China is running out of power because it is running out of coal. China’s capacity to produce thermal power has taken a massive hit, and the effect of the same is now being seen across heavy Chinese industries. China has once again resorted to power rationing. Factories, entire industries, small businesses – they are all being told to stop consuming electricity. Needless to say, without electricity, the economy of any nation will simply collapse. And then, China’s economy has hardly been in the best shape of late. China is the biggest coal consumer in the world. The Communist nation still consumes over 56 per cent coal as a part of its total energy consumption.
A shortage of the said fossil fuel can spell doom for China. And it has. Now, Apple and Tesla have directly been impacted by China’s electricity woes, and the same promises to be the end of their Chinese adventure. Several Apple and Tesla suppliers have suspended production at some Chinese factories for a number of days to comply with tighter energy consumption policies. According to Reuters, tight coal supplies in China and toughening emissions standards have triggered a contraction in heavy industry in several regions, dragging on the country’s economic growth rate.
Apple and Tesla Operations Hit
Apple supplier Unimicron Technology Corp late on Sunday said three of its China subsidiaries stopped production from midday on Sept. 26 until midnight on Sept. 30 to “comply with the local governments’ electricity limiting policy”. Concraft Holding Co Ltd, meanwhile, which is involved in the supply of speaker components for Apple’s iPhone and which owns manufacturing plants in Suzhou city was forced to shut operations for five days.
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China’s energy woes are becoming an ever-continuing problem. Almost annually now, manufacturers have to suffer the brunt of a power shortage in China. This not only adversely affects China’s own economy, but also hampers the supplies of global products being manufactured in China. Ultimately, multinational companies are forced to rethink their operations in China. Apple, in any case, has been looking to diversify its production options and has been turning to India after steadily abandoning China.
How Bad Are Things for China?
The three main industrial Chinese provinces- Jiangsu, Zhejiang, and Guangdong that account for around a third of China’s economy, are facing power cuts. In Jiangsu, steel mills have reportedly shut down and some cities are even turning off their street lights. Similarly, in Zhejiang, 160 industrial units including textile units had to be shut down. There is a severe shortage of thermal power and therefore the Guandong province has taken an extreme measure – advising residents to cut down on air conditioner usage and to rely on natural light instead of using home lighting appliances.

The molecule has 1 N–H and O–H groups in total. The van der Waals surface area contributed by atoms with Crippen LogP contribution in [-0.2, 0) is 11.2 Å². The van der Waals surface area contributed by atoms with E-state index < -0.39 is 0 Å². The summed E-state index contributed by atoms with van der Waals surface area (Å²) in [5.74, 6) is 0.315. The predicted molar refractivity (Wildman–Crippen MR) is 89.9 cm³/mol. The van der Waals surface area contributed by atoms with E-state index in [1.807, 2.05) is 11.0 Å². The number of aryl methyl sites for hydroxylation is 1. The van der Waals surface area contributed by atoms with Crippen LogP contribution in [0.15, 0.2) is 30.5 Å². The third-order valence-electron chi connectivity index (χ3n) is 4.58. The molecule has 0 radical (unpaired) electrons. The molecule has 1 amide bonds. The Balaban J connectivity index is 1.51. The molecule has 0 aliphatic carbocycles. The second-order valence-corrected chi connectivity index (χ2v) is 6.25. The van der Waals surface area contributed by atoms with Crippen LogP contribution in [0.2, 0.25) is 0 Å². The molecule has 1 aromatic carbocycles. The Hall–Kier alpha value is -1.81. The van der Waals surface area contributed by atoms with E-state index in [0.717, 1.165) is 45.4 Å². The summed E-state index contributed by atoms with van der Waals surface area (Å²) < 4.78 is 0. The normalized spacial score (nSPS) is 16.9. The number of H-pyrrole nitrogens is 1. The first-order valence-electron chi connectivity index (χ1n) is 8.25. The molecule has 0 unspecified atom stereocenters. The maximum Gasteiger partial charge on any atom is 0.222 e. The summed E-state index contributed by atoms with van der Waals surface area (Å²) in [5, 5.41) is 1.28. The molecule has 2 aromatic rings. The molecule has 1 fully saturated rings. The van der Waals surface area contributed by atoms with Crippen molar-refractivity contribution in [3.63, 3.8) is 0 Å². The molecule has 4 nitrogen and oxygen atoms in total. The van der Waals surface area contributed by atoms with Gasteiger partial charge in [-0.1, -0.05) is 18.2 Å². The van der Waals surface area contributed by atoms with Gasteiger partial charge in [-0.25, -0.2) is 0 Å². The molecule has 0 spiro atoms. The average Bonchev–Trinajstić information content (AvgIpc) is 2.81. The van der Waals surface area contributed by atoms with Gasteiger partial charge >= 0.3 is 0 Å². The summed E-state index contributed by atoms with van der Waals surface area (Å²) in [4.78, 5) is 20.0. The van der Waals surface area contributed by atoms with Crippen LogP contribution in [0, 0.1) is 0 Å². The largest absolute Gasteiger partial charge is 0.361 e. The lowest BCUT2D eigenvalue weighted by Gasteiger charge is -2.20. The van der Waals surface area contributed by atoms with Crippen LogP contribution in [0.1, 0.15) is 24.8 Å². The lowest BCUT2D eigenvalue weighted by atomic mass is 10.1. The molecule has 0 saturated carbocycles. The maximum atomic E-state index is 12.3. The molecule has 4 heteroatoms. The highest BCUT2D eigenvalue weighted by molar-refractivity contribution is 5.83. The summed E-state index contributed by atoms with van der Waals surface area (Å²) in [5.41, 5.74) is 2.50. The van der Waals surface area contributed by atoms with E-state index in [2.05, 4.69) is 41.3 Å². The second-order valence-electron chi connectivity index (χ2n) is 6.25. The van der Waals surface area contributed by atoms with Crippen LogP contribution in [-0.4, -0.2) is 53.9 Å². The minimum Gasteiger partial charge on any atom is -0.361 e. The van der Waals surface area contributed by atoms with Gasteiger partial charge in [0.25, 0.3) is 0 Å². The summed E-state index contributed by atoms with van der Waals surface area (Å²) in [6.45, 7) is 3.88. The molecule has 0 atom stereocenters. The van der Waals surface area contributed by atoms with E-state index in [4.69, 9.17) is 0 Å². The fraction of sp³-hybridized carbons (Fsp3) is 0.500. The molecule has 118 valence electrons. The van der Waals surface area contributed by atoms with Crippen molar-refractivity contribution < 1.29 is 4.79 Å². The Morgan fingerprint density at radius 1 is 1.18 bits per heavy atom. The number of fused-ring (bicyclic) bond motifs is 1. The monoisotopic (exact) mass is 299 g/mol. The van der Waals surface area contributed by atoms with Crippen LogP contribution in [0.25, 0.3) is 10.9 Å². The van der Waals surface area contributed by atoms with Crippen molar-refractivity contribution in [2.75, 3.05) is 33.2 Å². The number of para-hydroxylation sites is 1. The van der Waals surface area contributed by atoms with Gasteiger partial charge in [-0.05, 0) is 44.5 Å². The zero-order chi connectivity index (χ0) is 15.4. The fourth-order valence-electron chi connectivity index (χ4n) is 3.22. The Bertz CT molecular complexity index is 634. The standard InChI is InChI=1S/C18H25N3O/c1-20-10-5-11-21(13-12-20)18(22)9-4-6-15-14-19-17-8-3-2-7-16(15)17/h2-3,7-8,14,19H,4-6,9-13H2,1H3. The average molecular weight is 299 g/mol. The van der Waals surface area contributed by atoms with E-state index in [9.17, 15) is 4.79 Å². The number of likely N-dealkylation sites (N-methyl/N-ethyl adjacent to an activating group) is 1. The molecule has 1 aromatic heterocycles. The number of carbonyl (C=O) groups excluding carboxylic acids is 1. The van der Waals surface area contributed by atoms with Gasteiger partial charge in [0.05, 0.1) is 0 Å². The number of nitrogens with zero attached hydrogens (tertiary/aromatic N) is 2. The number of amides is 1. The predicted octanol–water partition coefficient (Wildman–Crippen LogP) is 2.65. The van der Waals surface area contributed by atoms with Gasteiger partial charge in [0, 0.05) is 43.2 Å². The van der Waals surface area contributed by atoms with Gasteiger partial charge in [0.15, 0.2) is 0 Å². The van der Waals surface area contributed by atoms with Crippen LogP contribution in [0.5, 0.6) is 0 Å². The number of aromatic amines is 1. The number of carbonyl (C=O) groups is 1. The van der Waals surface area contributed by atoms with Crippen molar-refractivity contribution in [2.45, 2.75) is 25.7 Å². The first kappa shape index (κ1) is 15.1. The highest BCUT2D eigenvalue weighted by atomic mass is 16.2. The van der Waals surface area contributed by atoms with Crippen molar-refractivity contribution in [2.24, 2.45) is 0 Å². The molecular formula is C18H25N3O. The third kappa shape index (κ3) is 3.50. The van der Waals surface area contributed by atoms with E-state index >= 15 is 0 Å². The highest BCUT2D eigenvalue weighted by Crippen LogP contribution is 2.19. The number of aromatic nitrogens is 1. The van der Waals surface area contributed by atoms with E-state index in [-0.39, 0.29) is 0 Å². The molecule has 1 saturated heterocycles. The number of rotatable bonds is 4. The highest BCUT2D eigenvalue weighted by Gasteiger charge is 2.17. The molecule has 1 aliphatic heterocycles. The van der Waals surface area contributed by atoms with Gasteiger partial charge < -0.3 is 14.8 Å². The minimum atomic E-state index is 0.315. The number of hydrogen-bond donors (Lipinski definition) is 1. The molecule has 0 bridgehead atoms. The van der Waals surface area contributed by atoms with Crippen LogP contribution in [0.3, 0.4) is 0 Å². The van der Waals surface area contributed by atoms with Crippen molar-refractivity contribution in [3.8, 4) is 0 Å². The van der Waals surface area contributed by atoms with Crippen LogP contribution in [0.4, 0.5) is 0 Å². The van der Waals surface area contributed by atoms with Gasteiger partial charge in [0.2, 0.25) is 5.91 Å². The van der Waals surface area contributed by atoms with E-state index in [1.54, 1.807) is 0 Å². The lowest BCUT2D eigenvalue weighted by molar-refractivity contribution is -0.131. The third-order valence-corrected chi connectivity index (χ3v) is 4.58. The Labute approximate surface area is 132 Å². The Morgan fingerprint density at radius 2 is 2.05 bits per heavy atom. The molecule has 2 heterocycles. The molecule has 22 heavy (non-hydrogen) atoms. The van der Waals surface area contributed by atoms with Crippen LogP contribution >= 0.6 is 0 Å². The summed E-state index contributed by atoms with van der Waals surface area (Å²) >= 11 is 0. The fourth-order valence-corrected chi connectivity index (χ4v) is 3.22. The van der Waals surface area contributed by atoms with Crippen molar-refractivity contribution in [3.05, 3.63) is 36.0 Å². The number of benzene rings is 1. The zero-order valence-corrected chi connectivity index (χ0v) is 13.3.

Moreover, many small firms have started complaining that they have to curb or halt industrial activity. As a consequence, the MNCs operating in China may feel the pain of reduced industrial activity in the country.
According to China Energy News, coal plants may have to halt output because of low inventories, while there is a risk electricity generator will be unable to secure supply this winter. With insufficient inventories, many power plants in China not only face downtime but may also encounter the risk of breaking the capital chain.
- At the end of June this year, coal enterprises nationwide had stored about 50 million tons of coal, a year-on-year decrease of 26%.
- Nationwide, the total amount of coal stored in major ports was 62.98 million tons, a year-on-year decrease of 8.3%, while the coal-fired power plants throughout China stored about 110 million tons, a decrease of 21 million tons year-on-year, and a stock which can be used for only about 18 days straight.
- On the other hand, in the first half of the year, the country’s total electricity consumption increased by 16.2% year on year.
To make matters worse for the CCP, the imbalance between supply and demand has directly pushed up the price of thermal coal. Coal prices are hitting highs that stakeholders in China have never witnessed before. For power plants and other industries, the hike in coal prices is making operations unfeasible.
Last year too, the adverse effects of rising coal prices in China were starkly visible during the winter months. Many Chinese cities went dark since December 2020 itself, when lights went out and restrictions were imposed on the use of heating devices. With the winter months approaching once again, the Chinese populace must brace for a chilly and unforgiving winter, made worse by CCP’s anti -power-consumption diktats.